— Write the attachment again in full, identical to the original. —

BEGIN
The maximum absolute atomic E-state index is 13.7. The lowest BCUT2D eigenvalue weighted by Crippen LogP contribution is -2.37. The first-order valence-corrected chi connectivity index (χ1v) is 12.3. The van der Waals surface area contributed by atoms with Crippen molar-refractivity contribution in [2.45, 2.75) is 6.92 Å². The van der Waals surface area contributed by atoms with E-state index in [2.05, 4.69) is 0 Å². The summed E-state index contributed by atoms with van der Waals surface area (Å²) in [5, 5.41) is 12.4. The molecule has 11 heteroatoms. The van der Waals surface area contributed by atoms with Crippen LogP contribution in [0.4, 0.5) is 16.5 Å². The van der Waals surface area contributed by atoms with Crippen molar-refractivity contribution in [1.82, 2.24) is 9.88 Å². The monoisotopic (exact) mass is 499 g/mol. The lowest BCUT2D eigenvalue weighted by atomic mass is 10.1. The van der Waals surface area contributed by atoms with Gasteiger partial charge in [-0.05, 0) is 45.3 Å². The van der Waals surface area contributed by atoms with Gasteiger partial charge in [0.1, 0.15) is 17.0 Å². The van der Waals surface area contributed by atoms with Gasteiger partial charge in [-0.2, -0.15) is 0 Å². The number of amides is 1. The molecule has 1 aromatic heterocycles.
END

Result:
The maximum absolute atomic E-state index is 13.7. The lowest BCUT2D eigenvalue weighted by Crippen LogP contribution is -2.37. The first-order valence-corrected chi connectivity index (χ1v) is 12.3. The van der Waals surface area contributed by atoms with Crippen molar-refractivity contribution in [2.45, 2.75) is 6.92 Å². The van der Waals surface area contributed by atoms with E-state index in [2.05, 4.69) is 0 Å². The summed E-state index contributed by atoms with van der Waals surface area (Å²) in [5, 5.41) is 12.4. The molecule has 11 heteroatoms. The van der Waals surface area contributed by atoms with Crippen LogP contribution in [0.4, 0.5) is 16.5 Å². The van der Waals surface area contributed by atoms with Crippen molar-refractivity contribution in [1.82, 2.24) is 9.88 Å². The monoisotopic (exact) mass is 499 g/mol. The lowest BCUT2D eigenvalue weighted by atomic mass is 10.1. The van der Waals surface area contributed by atoms with Gasteiger partial charge in [-0.05, 0) is 45.3 Å². The van der Waals surface area contributed by atoms with Gasteiger partial charge in [0.1, 0.15) is 17.0 Å². The van der Waals surface area contributed by atoms with Gasteiger partial charge in [-0.2, -0.15) is 0 Å². The number of amides is 1. The molecule has 1 aromatic heterocycles.